Hello Lyzko and thank you for your input. My native language is Swedish and I agree with you, if there are sources only in, let's say English, another foreign it becomes more difficult to learn the target language, compared to if you have good sources in your own native language. My English is not very good actually, I seldom use it actively, I suppose I like to try to comunicate with people in their own language, especially neighbour countries. You can learn a lot of new things while trying to learn a language, not only the language itself, and Polish is nice to listen to and it seem that "most people" here, if they ever learn a second language, go for Spanish, French or German, or if they pick a slavic language they choose Russian, though it is a east slavic language.

Best regards try_languages
3 Mar 2017 #43

I nearly didn't bother with this one, but it wasn't as bad as I thought. Many of those questions weren't too difficult to understand because the spelling of Polish terms e.g metafora, oxsymoronu, is almost identical to corresponding English terms. As long as you understand what they mean, and the questions they related to weren't as hideous as the ones in that other test, the answers weren't that hard to get. There were quite a few of those type of questions :)

No idea about last 4 questions as they were about Polish books/authors. I got half the test right, but I did use a dictionary because I couldn't understand all the words.
Lyzko 45 | 9,513
3 Mar 2017 #44
Hej, prova__ frammande spraak!

The considerable differences between Swedish vs.Polish confirm both our understanding that when working in a language not our birth aka"first" language, there is always bound to be interference. For example, my Swedish is far better than my Polish because in the latter, I continue on many occasions to translate from the German, instead of "thinking" in Polish, even though I have made inroads in that regard:-)

The counting quirks in Polish, coming from such relatively straightforward numerals/numbering systems in English and Swedish, certainly took me for a loop when I started learning. The time I took the quiz, I nearly flunked. However, the aspectual differences between verbs was almost a piece of cake and I bot almost none wrong, although neither Swedish nor English have anything even close to issues such as "brać" vs. "wziąć", both meaning "to take". German has prefixed verbs which sometimes show aspects, but they're nothing like Polish.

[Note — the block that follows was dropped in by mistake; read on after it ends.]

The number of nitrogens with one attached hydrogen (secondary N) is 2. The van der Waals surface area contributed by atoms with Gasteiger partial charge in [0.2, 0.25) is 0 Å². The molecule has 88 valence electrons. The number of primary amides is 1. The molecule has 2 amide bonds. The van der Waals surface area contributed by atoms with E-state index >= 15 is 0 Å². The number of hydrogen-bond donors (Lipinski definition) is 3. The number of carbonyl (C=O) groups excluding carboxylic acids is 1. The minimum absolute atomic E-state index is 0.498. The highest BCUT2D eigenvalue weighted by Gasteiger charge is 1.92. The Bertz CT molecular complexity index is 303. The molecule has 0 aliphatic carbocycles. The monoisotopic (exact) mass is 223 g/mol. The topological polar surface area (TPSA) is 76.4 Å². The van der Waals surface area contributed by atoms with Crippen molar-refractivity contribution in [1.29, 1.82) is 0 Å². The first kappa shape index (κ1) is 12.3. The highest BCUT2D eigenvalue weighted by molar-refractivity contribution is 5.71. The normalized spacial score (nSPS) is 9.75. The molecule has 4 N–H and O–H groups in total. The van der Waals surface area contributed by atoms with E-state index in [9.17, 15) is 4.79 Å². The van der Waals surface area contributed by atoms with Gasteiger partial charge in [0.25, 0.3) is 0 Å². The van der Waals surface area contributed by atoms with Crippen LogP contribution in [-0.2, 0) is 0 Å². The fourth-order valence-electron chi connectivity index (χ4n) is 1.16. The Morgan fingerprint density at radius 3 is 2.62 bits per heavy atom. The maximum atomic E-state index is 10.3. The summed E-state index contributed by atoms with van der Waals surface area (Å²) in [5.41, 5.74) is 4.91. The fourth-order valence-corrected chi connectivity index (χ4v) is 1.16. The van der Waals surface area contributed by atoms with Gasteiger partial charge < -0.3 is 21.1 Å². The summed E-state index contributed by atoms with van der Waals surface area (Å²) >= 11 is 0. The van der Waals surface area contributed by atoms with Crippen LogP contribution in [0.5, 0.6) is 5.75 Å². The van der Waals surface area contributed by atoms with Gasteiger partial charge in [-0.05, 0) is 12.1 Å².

NoToForeigners 9 | 994
4 Mar 2017 #45

There's no "x" in Polish alphabet as well as there's no "v" and "q".
4 Mar 2017 #46
Hej Lyzko, vad trevligt att du kan svenska! Nice that you know Swedish! : )

Yes, I think so too, it is the best thing, to try to "think in the new language" instead of thinking too much in the native language and try to translate. That requires of course some knowledges about the structure of the language and know how to use it. It is truly a challenge, but I guess some people find some languages easier thn others, depending on how hteir brain works, I am not sure. A related language can be easier but it can also make you "think in your native language" and rely upon that. A complete foreign language can look so impossible and difficult that you are more openminded and it can be easier to overcome problems. Just some thoughts. Trzymaj sie! : )
Lyzko 45 | 9,513
4 Mar 2017 #47
When I was in Poland many years ago, I visited Szczecin aka Stettin, on a day trip from Berlin. On the train ride (less than two hours!), I just happened to sit beside a young couple chattering away in Polish. Thought there was something about the woman's Polish which sounded very distinct, deliberate almost. Turned out, she was a translator from Malmo, he an engineer from Germany who'd grown up in Poland:-)

Neither spoke much English at all, yet I decided to choose between the three languages in the compartment, and opted for Polish.

She confessed that counting objects and persons together drove her crazy. I could agree! The concept of non-living masculine vs. "virile" living nouns [dwaj przyjaciele vs. dwa rachunki etc. plus declensions!!!) was anethema to her, as well you can imagine.

Ha det saa bra,